There were no surprises as WannaCry dominated cyber security talks at EHI Live this week, with NHS Digital and NHS England both raising their hands in admitting that more needs to be done in establishing a better communication process to prevent and respond to cyber-attacks.
During his cyber security session talk at the Birmingham event, NHS England’s head of architecture Inderjit Singh said the organisation is working with NHS Digital and NHS Improvement on improving some of the network monitoring and national services, to help organisations understand where there are threats and vulnerabilities.
He said there has been discussions around having local ‘cyber leads’ and creating ‘cyber champions’ across the service as “go-to” people for when an attack occurs.
“We are now moving to a place where we require every organisation to sign up to CareCERT alerts too, so they proactively respond to say “yes, I received the alert” and action it.”
He said it is to understand the type of threats that are out there and how to best communicate it back down locally.
“We need to ensure that organisations, boards and their staff are taking the cyber threat seriously, understand the direct risks to frontline services and work pro-actively to maximise their resilience and minimise impacts on patient care.”
Singh emphasised that the key lesson about WannaCry is moving the discussion from it being a technical issue to one of business continuity – – agreeing with NHS Digital’s deputy chief executive Rob Shaw that it is about a collaborative approach to address issues such as communication.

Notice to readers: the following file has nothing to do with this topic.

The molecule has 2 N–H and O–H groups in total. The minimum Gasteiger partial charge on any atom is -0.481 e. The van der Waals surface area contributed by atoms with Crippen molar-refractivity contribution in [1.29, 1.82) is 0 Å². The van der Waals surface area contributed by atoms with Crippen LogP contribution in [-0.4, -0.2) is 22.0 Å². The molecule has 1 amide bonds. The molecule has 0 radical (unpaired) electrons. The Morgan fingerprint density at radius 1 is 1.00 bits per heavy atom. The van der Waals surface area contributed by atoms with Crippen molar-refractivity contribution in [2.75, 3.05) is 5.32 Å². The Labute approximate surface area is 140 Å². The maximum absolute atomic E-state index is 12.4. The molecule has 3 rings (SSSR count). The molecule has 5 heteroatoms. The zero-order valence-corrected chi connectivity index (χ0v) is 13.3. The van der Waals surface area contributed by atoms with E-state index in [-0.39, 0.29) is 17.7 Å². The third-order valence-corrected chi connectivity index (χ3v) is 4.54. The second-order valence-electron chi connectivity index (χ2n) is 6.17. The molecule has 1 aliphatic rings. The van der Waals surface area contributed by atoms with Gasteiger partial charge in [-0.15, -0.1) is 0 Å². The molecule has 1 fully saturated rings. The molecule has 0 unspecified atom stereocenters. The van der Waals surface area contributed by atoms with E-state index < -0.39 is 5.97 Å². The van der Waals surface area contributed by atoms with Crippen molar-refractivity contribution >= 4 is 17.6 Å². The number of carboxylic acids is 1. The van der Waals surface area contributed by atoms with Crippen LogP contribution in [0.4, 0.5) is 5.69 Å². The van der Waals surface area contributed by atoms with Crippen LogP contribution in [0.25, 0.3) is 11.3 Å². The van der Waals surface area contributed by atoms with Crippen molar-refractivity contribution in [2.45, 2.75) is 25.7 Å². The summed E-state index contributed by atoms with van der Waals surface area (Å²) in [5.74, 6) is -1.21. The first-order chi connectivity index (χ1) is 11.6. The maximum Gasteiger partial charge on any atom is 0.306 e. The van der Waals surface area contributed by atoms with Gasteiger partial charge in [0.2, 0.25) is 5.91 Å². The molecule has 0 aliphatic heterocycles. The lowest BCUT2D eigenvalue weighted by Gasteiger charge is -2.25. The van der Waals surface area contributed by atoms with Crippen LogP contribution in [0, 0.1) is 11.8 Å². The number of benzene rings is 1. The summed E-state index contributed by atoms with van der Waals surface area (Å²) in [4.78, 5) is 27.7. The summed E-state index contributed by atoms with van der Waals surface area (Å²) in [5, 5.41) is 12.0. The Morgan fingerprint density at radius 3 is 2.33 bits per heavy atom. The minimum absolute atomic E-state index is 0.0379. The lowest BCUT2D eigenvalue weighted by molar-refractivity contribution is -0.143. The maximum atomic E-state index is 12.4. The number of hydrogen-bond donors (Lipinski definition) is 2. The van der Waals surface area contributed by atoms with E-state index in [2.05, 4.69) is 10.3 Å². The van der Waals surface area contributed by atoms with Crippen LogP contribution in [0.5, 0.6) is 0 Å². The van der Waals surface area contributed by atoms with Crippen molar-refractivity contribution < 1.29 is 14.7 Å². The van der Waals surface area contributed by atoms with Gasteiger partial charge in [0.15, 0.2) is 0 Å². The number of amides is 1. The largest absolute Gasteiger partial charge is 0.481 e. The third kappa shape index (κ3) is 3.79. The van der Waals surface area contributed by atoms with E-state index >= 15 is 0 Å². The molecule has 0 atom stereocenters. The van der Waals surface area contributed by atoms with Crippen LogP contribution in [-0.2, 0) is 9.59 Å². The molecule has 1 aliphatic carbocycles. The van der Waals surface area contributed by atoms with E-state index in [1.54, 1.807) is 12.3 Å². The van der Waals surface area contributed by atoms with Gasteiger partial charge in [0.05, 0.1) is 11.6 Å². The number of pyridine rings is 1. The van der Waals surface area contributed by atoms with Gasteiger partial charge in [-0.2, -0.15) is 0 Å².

“This was a known vulnerability; it was something that we could have acted upon, so there really is a strong call out about how we can collectively work together to be on the front foot around cyber threats and improving cyber resilience”, Singh said. “It’s not a matter of if, but when it occurs.”
With NHS Digital not issuing its first initial communication on the subject until about four hours after receiving reports about the attack, Shaw, said: “That’s way too long.”
“We know we need to get better communications, not just us, but as a system – NHS England, NHS Improvement and the Department.”
“We need to be able to provide you with those tools to make informed decisions.”
For Singh, he said communication is one of the most fundamental bits of cyber security.
“Communication was a clear feedback – how do we at a local, national and regional level come together with effective communication channels.”
He said discussions need to be a board level agenda item.
“In order for us to really stand out in the cyber agenda at board level, this has got to be a collective set of conversations – there is a role for every organisation. As NHS England, there is a clear role around establishing that board level leadership and recognition.”
Singh spoke about enforcing the National Data Guardian’s 10 data security standards and how the Care Quality Commission and NHS Improvement will ensure every organisation implements it. “It is important we collectively have those conversations around the data guardian standards.”
The other key activities NHS England will enforce include establishing a clear contractual and regulatory framework, building local performance and boosting capability and improving threat surveillance and incident responses.
“This is something that is here to stay – this is about readiness”, Singh said.